EDITORIAL: We are not a ‘side’

THE CALL CAME into the office at 6:45 p.m. last Sunday, August 13. The woman said there would be a demonstration on the Chatham Village Green that evening at 7 p.m. Could we have somebody there, she asked.

Once in a while we get kooky calls or reasonable requests that we can’t handle because there’s simply not enough time. But sometimes you just have to make the time. I don’t remember now whether she referred to “Charlottesville” but she didn’t have to.

By 7:30 there were about 40 people on the green. Most were white and middle-aged or older. A few carried small, handmade signs with messages like “There Is Only One Side… End Racism.” As the sun set people lit candles. One man carried a candle stuck through a clear plastic cup to protect the flame from the breeze. Read more…

EDITORIAL: Where can you go?

WHY WOULD ANYONE need to know anything that isn’t available on your cell phone? Prefer to call it a mobile device or pad? Go ahead. Some of us refer to it as “that damn thing” but the question remains: What are you missing once you’re connected?

Knowledge is at your fingertips as long as you have access to high speed internet service. Too bad we live in the county with the worst connections in the whole state. We hold unlimited facts and fiction in our hands if we can afford the data charges and the fees to get through the pay-walls where it lives. Oh, the things we can learn from reliable sources assuming we know what “reliable” means. And we can never forget to take precautions that discourage online crooks from looting our wallets whenever we browse.

We love our devices. We’re edgy without them. And yet in the parallel universe of human interaction there are still libraries. Imagine that. There are 11 of them scattered all over this county. Walk in to any one of them and you’ll find information that you need or want to know plus plenty of stuff you didn’t expect. You find people who can help you find it too. There are computers and connectivity as well as events for kids and adults, performances, lectures, instruction and books (yes, books!) the “e-” type and print, magazines…. And it’s free, kind of. Read more…

EDITORIAL: Hudson wins big

DOWN THE BACK STRETCH it’s Saratoga in the lead… coming into the turn Albany pulls ahead… now it’s Troy by a length. But on the outside here comes–Huuuuud-Sonnnnn! The City of Hudson wins the Cuomo Stakes DRI Derby!

The purse is $10 million. And the governor came to Hudson this week to make the award official. No doubt he also appreciated the warm welcome he received in this part of upstate New York (broadly defined), where polls show his popularity is not so great.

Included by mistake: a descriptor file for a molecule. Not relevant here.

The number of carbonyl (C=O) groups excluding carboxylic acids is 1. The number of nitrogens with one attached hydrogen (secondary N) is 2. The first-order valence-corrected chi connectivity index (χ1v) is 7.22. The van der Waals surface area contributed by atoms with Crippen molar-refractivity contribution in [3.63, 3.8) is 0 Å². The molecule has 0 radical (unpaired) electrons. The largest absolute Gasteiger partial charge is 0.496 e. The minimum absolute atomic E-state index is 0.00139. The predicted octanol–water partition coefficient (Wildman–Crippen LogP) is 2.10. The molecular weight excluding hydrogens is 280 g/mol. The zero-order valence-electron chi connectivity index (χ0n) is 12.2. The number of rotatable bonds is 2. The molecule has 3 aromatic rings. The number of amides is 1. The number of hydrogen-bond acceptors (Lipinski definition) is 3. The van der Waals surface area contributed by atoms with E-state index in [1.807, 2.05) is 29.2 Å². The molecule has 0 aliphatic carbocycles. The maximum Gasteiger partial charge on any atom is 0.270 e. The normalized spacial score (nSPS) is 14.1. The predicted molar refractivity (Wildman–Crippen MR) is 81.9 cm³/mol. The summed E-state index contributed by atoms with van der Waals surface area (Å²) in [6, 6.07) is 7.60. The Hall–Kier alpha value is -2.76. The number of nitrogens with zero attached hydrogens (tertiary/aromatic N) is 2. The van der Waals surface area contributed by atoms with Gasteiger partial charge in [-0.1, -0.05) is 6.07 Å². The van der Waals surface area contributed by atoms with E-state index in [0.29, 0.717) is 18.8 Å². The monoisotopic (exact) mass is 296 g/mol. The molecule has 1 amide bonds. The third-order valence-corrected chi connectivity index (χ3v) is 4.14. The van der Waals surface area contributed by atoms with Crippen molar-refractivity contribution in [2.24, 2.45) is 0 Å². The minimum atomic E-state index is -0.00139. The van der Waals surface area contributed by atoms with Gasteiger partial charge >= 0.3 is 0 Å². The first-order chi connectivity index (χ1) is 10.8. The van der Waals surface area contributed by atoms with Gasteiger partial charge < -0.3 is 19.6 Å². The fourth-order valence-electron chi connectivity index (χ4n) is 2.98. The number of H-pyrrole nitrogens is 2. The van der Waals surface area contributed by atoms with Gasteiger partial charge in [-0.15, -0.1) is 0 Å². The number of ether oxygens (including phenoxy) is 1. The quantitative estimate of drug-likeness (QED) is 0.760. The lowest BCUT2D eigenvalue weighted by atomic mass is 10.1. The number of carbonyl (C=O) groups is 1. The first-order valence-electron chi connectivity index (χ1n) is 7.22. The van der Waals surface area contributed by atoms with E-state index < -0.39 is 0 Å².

At this time last year the governor came to Hudson to announce a $500-million initiative to upgrade internet connections throughout upstate, with $2.5 million designated for Columbia County. That effort has proceeded more slowly than promised, though he’s not causing the delay. Read more…

EDITORIAL: Take A Closer Look

HERE’S YOUR QUESTION: The unemployment rate; Yes or No? (tick, tick, tick… Bzzzt)! Ooohhh. I’m sorry, you’re wrong. The answer is–It Depends! Good luck finding a job. Now let’s meet our next player.

But, wait, a low unemployment means fewer people looking for work, which has to be good news. And the word this week from the state Department of Labor that Columbia County’s unemployment rate in June was 3.5%–the lowest jobless rate of any county in the whole state–should make us proud.

Economists know that unemployment this low often involves folks who are between jobs or don’t have the skills that local employers need. But we don’t need economists to convince us that having a job is a good thing. Besides, the numbers crunching crowd always finds something to turn good news sour. Read more…

EDITORIAL: Creek is inland waterway

REMEMBER THE GOOD OLD DAYS when steamboats sailed Kinderhook Creek and whaling ships would drop anchor by President Martin Van Buren’s home at Lindenwald?

All right, that’s fake history. Any vessel traveling upstream on Kinderhook Creek from Stockport would have to levitate over the waterfalls at Stuyvesant Falls and Valatie, to name just two of the natural barriers to maritime travel. Add to that the stretches so shallow that any boat with a draft deeper than a kayak is likely to run aground (except in a flood, when everything tumbles south and east into the Hudson River). And despite this the state legislature has decided to designate Kinderhook Creek an Inland Waterway. You can almost hear pirates of the Kinderhook snarling, “Aaarrrgghhh! What be this?”

In fairness to state Senator Kathy Marchione (R-43rd) and Assemblyman Steve McLaughlin (R-107th), who represent all or most of the communities that border the creek, they were responding to a local request for the designation. The stream starts in the Berkshires, flows in and out of Rensselaer County and through the Columbia County Towns of New Lebanon, Chatham, Kinderhook, Stuyvesant and Stockport, and the Villages of Valatie and Kinderhook. Along the way it collects the waters of many other streams on its path toward the river, including tributaries like Valatie Kill, Stony Kill and Kline Kill. In effect the creek connects much of the natural surface water of northern Columbia County. No pirates or steamboats involved; just the single substance we cannot live without. Read more…